The F-5F two-seat trainer variant retains full combat capability. The fuselage was lengthened by 1.02 meters (3 feet 4 inches). Development was approved by the USAF in early 1974, and the first flight was on 25 September 1974. In summer 1976, the first of 118 aircraft was delivered. The Brazilian export version incorporates a large dorsal fin to accommodate an ADF antenna. The F-5Fs exported to the Royal Saudi air force featured a Litton LN-33 INS and IFR capability.

A laser device enables aircrews of the F-5F jet fighter to pinpoint ground targets for laser-homing weapons. Senior research assistant Lee Wofford adjust the device, called a laser designator, at Hughes Aircraft Company's electro-optical and data systems group, Culver City, CA. The compact laser designator is part of a Laser Target Designator System (LTDS) that is designed to fit the narrow space between the back seat and the left side of the F-5F fuselage. In operation, the observer sights a target through an optical telescope and fires the laser designator. The beam passes through the aircraft canopy to the target and is reflected like a beacon. Laser-homing weapons sense the reflected laser light and guide themselves to the target. Hughes produced the laser designator in the late 1970s for Northrop Corporation, prime contractor for the LTDS, which are manufactured for foreign military sales.

When an aircraft rolls off the production line, it's expected to be in service for a certain number of flight hours, which constitutes the "fatigue life" of the airframe. This fatigue life projection assumes a certain usage pattern for the aircraft, in terms of the type and quantity of maneuvers it performs while in service. The Naval Air Systems Command (NavAir) keeps track of the usage pattern of the planes, and that information is used to determine how quickly the airframe fatigue life is being expended. In the mid-1990s the algorithms used by NavAir to monitor F-5 fatigue life expended (FLE) were updated. The new algorithms were used with recent analytical loads data from Northrop to calculate the fatigue life remaining to the fleet of F-5 aircraft, which unfortunately resulted in a significant life reduction from what had previously been expected.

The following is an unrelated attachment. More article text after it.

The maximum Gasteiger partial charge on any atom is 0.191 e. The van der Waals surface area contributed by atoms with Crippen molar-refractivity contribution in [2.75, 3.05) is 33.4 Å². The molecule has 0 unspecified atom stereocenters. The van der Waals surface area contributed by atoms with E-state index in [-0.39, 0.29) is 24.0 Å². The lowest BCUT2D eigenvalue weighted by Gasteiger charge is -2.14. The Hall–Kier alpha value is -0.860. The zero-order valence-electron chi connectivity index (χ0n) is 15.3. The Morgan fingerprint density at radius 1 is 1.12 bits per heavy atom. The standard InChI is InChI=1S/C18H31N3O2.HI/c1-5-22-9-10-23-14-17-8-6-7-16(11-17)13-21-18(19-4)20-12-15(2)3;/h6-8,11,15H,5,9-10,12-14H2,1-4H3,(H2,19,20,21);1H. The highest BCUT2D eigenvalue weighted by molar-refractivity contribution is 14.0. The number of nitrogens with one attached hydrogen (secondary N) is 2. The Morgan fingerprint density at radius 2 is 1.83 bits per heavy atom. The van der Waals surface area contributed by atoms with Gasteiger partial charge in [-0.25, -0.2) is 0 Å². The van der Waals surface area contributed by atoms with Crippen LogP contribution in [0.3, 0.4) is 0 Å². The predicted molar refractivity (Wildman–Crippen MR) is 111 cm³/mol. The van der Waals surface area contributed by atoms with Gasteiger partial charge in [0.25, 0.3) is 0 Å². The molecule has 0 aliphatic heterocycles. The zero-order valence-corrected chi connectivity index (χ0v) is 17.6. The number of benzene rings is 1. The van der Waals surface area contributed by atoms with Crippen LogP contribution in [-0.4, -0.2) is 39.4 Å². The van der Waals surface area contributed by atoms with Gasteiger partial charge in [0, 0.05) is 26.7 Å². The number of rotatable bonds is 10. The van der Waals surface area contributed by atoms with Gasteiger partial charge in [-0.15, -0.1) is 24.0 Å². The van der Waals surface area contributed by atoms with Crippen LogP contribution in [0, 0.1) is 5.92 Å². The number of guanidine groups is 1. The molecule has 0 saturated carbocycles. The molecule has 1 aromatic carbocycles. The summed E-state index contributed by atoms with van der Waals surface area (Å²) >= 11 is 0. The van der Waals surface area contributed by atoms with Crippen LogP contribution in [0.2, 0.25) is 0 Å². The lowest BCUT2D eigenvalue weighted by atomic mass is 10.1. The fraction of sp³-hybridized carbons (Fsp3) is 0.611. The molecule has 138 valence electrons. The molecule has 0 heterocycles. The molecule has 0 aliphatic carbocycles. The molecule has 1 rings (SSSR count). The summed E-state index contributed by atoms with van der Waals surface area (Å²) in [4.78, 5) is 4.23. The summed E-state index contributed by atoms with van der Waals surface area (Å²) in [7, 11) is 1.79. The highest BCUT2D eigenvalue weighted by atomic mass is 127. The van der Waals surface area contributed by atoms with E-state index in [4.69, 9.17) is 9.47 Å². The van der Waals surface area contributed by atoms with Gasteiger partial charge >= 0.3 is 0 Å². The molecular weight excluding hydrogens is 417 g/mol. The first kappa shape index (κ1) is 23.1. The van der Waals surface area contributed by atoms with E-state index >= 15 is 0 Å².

As of 1999 the Taiwan Air Force (TAF) had about 70,000 personnel and over 400 combat aircraft. The current inventory includes approximately 180 older F-5E/F fighters and over 100 more modern Indigenous Defense Fighters (IDFs). In 1982, the year in which the Second Force Modernization Program was launched, the ROK began producing F-5F fighter-bombers in a joint venture with the US contractor Northrop.

DCMA AIMO - St. Augustine's Aviation Program Team, located at Northrop Grumman's St. Augustine Manufacturing Center, oversees a complex mix of active, reserve and international contracts. Their responsibilities include the monitoring of the Swiss upgrade of excess F-5E/F Tigers to a U.S. Navy Reserve/U.S. Marine Corps Reserve F-5N configuration.

F-5E upgrades are offered by several companies including IAI, which upgraded Chile's aircraft with the Elta M-2032 radar, new avionics, HUD, and HOTAS. A staged upgrade program with similar features is offered by Northrop Grumman.